Composing Information Space: Shaun Slattery

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Composing Information Space: Writers Need forInformation Management Techniques by Shaun Slattery, Ph.D. University of South Florida Polytechnic Presented at Computers & Writing @ Purdue, May 22, 2010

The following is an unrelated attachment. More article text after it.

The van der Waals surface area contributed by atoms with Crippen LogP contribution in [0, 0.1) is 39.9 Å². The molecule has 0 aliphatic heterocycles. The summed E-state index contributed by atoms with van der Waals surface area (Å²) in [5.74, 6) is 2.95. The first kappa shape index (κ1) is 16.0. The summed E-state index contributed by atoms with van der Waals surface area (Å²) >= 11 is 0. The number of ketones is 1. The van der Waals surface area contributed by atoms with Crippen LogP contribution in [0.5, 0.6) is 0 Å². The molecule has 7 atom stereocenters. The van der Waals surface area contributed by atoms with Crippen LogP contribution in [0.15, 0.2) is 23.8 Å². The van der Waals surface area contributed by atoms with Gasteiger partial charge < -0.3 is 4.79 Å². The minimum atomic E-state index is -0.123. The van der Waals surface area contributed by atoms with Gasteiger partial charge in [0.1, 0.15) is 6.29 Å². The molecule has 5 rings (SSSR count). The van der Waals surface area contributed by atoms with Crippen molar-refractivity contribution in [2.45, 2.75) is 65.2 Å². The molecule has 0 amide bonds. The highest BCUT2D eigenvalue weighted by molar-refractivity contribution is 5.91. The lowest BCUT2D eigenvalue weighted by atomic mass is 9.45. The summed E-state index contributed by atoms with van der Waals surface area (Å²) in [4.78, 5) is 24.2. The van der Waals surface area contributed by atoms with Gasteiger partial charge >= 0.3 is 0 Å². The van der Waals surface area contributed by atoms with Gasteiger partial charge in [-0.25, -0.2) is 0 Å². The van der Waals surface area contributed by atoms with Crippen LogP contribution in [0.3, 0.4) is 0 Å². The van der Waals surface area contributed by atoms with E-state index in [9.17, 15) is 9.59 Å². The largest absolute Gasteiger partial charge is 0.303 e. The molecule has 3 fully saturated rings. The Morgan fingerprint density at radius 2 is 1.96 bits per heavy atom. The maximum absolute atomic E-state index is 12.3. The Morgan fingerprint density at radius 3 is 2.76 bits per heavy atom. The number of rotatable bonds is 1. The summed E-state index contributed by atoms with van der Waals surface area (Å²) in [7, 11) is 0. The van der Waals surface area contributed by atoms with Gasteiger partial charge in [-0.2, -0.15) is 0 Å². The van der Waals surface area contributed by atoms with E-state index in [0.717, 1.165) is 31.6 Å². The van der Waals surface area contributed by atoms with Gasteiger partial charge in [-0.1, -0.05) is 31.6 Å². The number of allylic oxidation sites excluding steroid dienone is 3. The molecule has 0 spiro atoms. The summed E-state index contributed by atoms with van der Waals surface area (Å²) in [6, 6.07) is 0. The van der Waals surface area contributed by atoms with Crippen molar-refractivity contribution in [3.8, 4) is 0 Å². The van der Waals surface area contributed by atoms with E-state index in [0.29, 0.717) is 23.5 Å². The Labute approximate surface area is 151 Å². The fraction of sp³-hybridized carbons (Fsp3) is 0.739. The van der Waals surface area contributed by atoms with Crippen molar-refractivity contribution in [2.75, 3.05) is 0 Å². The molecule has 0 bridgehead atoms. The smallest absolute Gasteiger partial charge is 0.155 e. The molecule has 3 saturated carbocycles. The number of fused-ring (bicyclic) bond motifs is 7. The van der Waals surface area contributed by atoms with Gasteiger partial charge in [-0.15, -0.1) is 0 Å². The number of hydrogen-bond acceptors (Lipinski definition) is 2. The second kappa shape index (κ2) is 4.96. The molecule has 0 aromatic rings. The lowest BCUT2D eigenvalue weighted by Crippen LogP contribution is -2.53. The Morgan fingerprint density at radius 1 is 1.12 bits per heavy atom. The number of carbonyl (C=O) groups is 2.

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<ul><li> 1. Composing Information Space: Writers Need forInformation Management Techniques<br />Shaun Slattery<br />University of South Florida Polytechnic<br />Computers &amp; Writing @ Purdue<br />Friday, May 22, 2010<br /></li> <li> 2. </li> <li> 3. You should process information every time you collect it.<br />Merlin Mann, 43 Folders, on Inbox 0<br /></li> <li> 4. Personal Information Management (PIM)<br /></li> <li> 5. </li> <li> 6. </li> <li> 7. </li> <li> 8. </li> <li> 9. </li> <li> 10. </li> <li> 11. </li> <li> 12. </li> <li> 13. rhetorical invention<br />composing processes<br />communication<br />PIMplications<br /></li> <li> 14. </li> <li> 15. more research into the ways writers work to integrate new tools into their writing processes (acting with these technologies rather than simply acting on them or being acted upon by them)<br />Derek Van Ittersum. Distributing Memory: Rhetorical Work in Digital Environments TCQ, 18.3, 2009 (p.277)<br /></li> <li> 16. </li> <li> 17. Abrams, Baecker, &amp; Chignell. (1998.) Information archiving with bookmarks: personal Web space construction and organization, SIGCHI Proceedings, p.41-48.<br /></li> <li> 18. Abrams, Baecker, &amp; Chignell. (1998.) Information archiving with bookmarks: personal Web space construction and organization, SIGCHI Proceedings, p.41-48.<br /></li> <li> 19. </li> <li> 20. A problem in evaluating PIM tools or systems is that personal information is, by definition, personal. Thus, it is difficult, or close to impossible, to develop reference tasks that can be performed by multiple users to test multiple tools and approaches<br />ManasTungare. "Mental Workload in Personal Information Management." Unpublished dissertation. 2009. (p.3)<br /></li> <li> 21. Identify a range of practices from published research, our own research, &amp; informally observed practice<br />Hack our PIM practices &amp; develop a repertoire and encourage students to do likewise<br />Model our PIM practices for students<br /></li> <li> 22. PIM is idiosyncratic<br /></li> <li> 23. People are slow to adopt new PIM strategies and resistant to changing them<br /></li> <li> 24. Few writers seem willing to wholly adopt and commit to new means of memory work that require drastic changes in their existing practices<br />Derek Van Ittersum. Distributing Memory: Rhetorical Work in Digital Environments TCQ, 18.3, 2009 (p.277)<br /></li> <li> 25. We found that participants were reluctant to engage with a complex range of information sources, preferring to use the Internet. The main driver for progress in information seeking was the immediate demands of their work (e.g., assignments). Students used their growing expertise to justify a conservative information strategy, retaining established strategies as far as possible and completing tasks with minimum information-seeking effort<br />Claire Warwick, Jon Rimmer, Ann Blandford, Jeremy Gow, George Buchanan. "Cognitive economy and satisficing in information seeking: A longitudinal study of undergraduate information behavior." Journal of the American Society for Information Science and Technology 60.12. 2009. p. 2402<br /></li> <li> 26. <ul><li>PIM behaviors seem to have changed little over time, suggesting that technological advances are less important in determining how individuals organize and use information than are the tasks that they perform</li></ul>Deborah Barreau, The persistence of behavior and form in the organization of personal information, Journal of the American Society for Information Science and Technology, v.59 n.2, p.307-317, January 2008<br /></li> <li> 27. notes work<br /></li> <li> 28. <ul><li>notes help memory in two ways. First, they provide cues that help people retrieve information that they might otherwise forget. Second, the act of taking notes helps people to better focus on incoming information even if they never later consult these notes.</li></ul>VaivaKalnikait &amp; Steve Whittaker. Cueing digital memory: how and why do digital notes help us remember? Proceedings of the 22nd British HCI Group Annual Conference on HCI 2008. (p. 153)<br /></li> <li> 29. To Dos work<br /></li> <li> 30. contrary to popular wisdom, people are not poor at prioritizing. Rather, they have well-honed strategies for tackling particular task management challenges<br />VaivaKalnikait &amp; Steve Whittaker. Cueing digital memory: how and why do digital notes help us remember? Proceedings of the 22nd British HCI Group Annual Conference on HCI 2008. (p. 153)<br /></li> <li> 31. physical/spatial and temporal cues work<br /></li> <li> 32. Two physical factorsspatial configuration and document formwere often considered before topic in determining document storage locations in the office<br />Case, Donald O. (1991). Conceptual organization and retrieval of text by historians: the role of memory and metaphor. Journal of the American Society for Information Science. v42 i9. 657-668.<br /></li> <li> 33. metadata works<br /></li> <li> 34. extra terms distinct from the main content [of notes] most frequently added to the beginning or the end we find many searches that were identical to these appended terms<br />Max Van Kleek, Michael Bernstein, Katrina Panovich, Greg Vargas, David Karger, and M.C. Schraefel. "Note-to-Self: Examining Personal Information Keeping in a Lightweight Note-Taking Tool." CHI, 2009. (p.3) <br /></li> <li> 35. PIM is social<br /></li> <li> 36. </li> <li> 37. PIM is social<br /></li> <li> 38. researchers in the five universities had similar information-seeking behavior, with small differences because of varying academic unit structures and myriad libary services provided at the individual institutions<br />Niu, Xi. National study of information seeking behavior of academic researchers in the United States. Journal of the American Society for Information Science and Technology 61.5, 2010. (p.869) <br /></li> <li> 39. </li> <li> 40. Identify a range of practices from published research, our own research, &amp; informally observed practice<br />Hack our PIM practices &amp; develop a repertoire and encourage students to do likewise<br />Model our PIM practices for students<br /></li> <li> 41. our own research<br /></li> <li> 42. informally observed practice<br />Image: Taking Notes a Creative Commons licensed photograph from the Flickr stream of user Phil Gyford.<br /></li> <li> 43. Hack our PIM practices<br />Giles Turnbull , OReilly author, hacking his PIM<br /></li> <li> 44. Model our PIM practices for students<br />Distributing Memory Rhetorical Work in Digital Environments BIGGEST.pdf<br />How Do People Organize Their Desks_1983.pdf<br /></li> <li> 45. </li> <li> 46. a collection of flexible, opportunistic practices that lets users construct, out of the tools available to them, useful assemblies of rhetorical tools and practices<br />Derek Van Ittersum. Distributing Memory: Rhetorical Work in Digital Environments TCQ, 18.3, 2009 (p.278)<br /></li> <li> 47. thank you<br /></li> </ul>